There is an old Compaq desktop computer in one of the classrooms where I work. It was out of date and running incredibly slowly and so for the first half of the school year it was shut down and sitting on the desk. The kids all have laptops, anyway, so there was no need for it. Apparently, several weeks ago somebody decided to try to use it because I came in one day and it was turned on. And it seemed to be stuck in this unending cycle. It would suddenly boot up and slowly load Windows. A few seconds after Windows loaded, the shutdown process would begin. And the old Compaq would turn off. Within seconds it was on again and slowly loading Windows. It actually looked like it was painful, yet at the same time it was mesmerizing to watch in a way. I found myself feeling a bit sorry for the old boy.
The weird thing is - that went on for weeks and nobody did anything about it, including me, until the other day when I finally pulled the plug!
Every day, literally for weeks on end the computer turned itself on, booted up, logged out, shut down and did it again. Over and over. And we didn't do anything about it. When it finally got to me today - I found myself wondering why nobody turned it off? And then I wondered why I didn't turn it off? So I did.
Seems like I have a lot of areas of my life which are like that. There are issues or situations that happen repeatedly and in the vague recesses of my mind I know I should do something about them, but for some reason I don’t bother until they nag at me so much I finally take action to fix them. Here’s a prime example: I know my mom loves to get mail. She really does. She faithfully sends cards to everyone in the family for all kinds of reasons. And I buy cards to send to her, because I know it will mean a lot. But then I bring them home and put them on the desk, and eventually they get moved inside the desk drawer and I never mail them. That’s terrible! And it has been nagging at me so much I am going to send her a card or a letter right away.
Self improvement is challenging to say the least. It is far easier to look at the lives of those around me and think about how they need to improve than it is to address the recurring issues in my own life; yet I know I would benefit more if I spent time thinking about and facing my own issues rather than picking apart others’. I have to say, I am getting better at dealing with self-change and like everything else about me, I am a work in progress but there is definitely room for improvement.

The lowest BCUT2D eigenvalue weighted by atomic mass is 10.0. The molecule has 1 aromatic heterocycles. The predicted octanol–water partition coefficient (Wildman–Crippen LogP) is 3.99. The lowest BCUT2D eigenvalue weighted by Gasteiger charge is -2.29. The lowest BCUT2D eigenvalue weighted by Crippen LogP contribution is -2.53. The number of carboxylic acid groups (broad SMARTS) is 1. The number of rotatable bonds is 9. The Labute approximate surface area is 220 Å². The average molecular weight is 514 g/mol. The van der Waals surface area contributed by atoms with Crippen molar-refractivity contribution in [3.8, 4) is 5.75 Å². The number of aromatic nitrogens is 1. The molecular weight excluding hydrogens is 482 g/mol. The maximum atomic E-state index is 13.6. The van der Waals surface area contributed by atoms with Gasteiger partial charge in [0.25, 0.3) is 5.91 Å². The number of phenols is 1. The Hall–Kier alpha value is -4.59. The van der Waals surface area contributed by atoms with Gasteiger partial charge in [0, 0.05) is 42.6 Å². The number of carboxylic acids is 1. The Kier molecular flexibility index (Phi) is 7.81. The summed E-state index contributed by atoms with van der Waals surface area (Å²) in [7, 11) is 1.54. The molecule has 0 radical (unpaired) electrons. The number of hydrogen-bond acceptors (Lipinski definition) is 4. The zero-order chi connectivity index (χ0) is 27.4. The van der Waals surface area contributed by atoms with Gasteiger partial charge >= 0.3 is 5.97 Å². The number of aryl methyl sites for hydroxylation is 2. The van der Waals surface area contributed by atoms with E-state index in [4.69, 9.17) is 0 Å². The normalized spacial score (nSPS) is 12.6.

Sometimes I observe to see if anyone will pick up trash in the halls, or help a student who drops something. Once I saw I girl drop a cell phone and tons of kids just kept walking and kicking it around while she was trying to pick it up. They were not intentionally trying to be mean, they just didn't do anything to help her. She finally retrieved it herself and boy was she angry! I don’t blame her. It wouldn't have been hard for the first person who came upon it to pick it up and give it to her. But nobody did.
I look for the kinds of people who take initiative and try to fix what everyone else walks by and ignores. I want to be one of those people. I am trying to become someone who jumps in and takes care of what I can when I can regardless of what everyone around me is doing or what they might think. Those are the kinds of people I want involved with The Torch.
There are huge problems in our society. And sometimes we are so accustomed to them and to doing nothing about them that we don’t. Or sometimes people tell us we can’t. The only thing I know for sure about can’t is if we don’t try we really can’t. I know The Torch is not going to alleviate hunger in Livingston County, but we can become join forces with a group of people who are the kind who get involved - like Salvation Army, Gleaners, and the Livingston Hunger Council - and we can do what we can to help the people who cross our paths, but in our own different way. Thinking about hungry children makes me sad, especially when I see it as a cycle that doesn't seem to end - the computer at work was like that in a small way - but knowing I am stepping up and trying to make a difference reinforces the knowledge I am doing what I am called to do.
What kind of person are you?
Do you jump in and do something to fix the problem?
Or do you prefer to wait for someone else to do it?
If you are the kind who jumps in - shoot me an email, because I want your help with The Torch!